India would like to boost its nuclear energy capacity from by 60,000 megawatts (Mw) over the next 15 years, according to Raghuraman. That would more than double the contribution that nuclear power is making to India's electricity grid. For that to happen, however, India would need to add 40 new nuclear reactors at a cost of roughly $80 billion.
This nuclear "explosion" will generate billions of dollars of new business for the world's leading energy companies, as India scrambles to secure fuel, acquire equipment, upgrade its technology, and develop and train workers to build, operate and maintain the power plants.
"Today, since there has been a technology denial and fuel denial for the last more than three decades, India has developed an in-house program and there have been some capabilities, but surely these are not world class or also of the capacities which are required for future development," said Raghuraman. "Which would mean we really need to access technology. We would like to look at accessing technology from all around, because the kind of capacities which we need are phenomenal."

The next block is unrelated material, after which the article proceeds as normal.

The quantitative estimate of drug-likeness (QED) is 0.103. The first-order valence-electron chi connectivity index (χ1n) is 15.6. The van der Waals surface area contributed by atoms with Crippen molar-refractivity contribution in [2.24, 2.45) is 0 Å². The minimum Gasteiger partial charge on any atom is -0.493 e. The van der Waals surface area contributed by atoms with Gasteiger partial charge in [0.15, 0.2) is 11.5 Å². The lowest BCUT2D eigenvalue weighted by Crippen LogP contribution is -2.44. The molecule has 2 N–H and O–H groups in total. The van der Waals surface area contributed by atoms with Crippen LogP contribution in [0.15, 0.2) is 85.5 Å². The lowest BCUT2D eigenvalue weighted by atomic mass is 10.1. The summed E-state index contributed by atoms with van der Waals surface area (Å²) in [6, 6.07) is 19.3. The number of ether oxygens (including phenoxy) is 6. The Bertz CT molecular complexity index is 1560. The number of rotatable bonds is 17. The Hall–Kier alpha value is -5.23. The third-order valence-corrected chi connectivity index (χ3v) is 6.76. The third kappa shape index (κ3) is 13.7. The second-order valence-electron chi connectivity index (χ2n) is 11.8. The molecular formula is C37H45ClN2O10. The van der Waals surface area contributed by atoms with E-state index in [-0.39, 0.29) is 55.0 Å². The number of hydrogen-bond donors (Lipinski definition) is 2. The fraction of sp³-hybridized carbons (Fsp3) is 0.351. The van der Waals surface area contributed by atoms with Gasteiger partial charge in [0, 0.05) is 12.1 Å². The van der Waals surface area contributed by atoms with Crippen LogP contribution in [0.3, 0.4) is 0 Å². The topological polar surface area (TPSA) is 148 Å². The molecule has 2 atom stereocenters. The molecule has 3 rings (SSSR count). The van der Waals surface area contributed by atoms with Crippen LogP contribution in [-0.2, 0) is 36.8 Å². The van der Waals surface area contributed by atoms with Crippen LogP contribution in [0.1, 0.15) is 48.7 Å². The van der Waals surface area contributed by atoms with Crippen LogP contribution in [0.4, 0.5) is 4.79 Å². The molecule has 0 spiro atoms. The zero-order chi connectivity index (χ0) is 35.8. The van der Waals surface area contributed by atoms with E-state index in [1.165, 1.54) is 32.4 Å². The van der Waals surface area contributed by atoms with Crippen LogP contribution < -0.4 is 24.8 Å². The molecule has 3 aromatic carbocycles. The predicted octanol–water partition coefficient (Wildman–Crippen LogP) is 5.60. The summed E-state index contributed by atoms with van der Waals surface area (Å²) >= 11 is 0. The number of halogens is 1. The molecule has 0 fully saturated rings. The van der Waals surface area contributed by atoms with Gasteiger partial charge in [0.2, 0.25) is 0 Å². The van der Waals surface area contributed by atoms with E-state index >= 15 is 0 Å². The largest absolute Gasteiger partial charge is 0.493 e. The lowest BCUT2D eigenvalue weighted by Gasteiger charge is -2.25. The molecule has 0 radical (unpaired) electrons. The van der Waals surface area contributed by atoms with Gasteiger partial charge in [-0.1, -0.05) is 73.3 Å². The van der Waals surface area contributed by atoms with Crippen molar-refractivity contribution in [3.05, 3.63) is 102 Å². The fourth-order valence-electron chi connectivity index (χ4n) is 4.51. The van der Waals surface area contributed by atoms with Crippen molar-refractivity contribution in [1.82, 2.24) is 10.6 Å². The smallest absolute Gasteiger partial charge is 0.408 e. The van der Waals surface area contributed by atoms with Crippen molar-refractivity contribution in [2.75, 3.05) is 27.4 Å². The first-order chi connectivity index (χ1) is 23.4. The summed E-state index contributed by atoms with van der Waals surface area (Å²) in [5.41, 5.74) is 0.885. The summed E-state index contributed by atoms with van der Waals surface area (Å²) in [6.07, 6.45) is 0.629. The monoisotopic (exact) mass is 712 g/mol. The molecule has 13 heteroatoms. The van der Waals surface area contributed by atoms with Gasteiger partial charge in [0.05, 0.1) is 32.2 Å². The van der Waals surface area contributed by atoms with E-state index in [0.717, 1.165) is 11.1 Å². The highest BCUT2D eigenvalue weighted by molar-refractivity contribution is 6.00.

Global Powers Swarm India's $200 Billion "Mega-Opportunity"
Last month, an 18-member delegation from the United Kingdom, headed by Lord Peter Mandelson, the British secretary of state for business, enterprise and regulatory reform, arrived in Delhi with executives of companies such as Urenco Enrichment Co., Thompson Valves Ltd., and the Weir Power unit of The Weir Group PLC.
That delegation was accompanied by an additional group from Canada, whose members included representatives from Atomic Energy of Canada Ltd., Cameco Corp. (CCJ), and SNC-Lavalin. Canadian Minister of International Trade Stockwell Day led the delegation.
"Canadian companies are well positioned to capitalize on opportunities and to work with their Indian counterparts to meet the needs of India's civilian nuclear market," Minister Day told Knowledge@Wharton, the University of Pennsylvania's business journal. "India is very enthusiastic about using Canadian technology and resources to help build [its] nuclear energy capacity."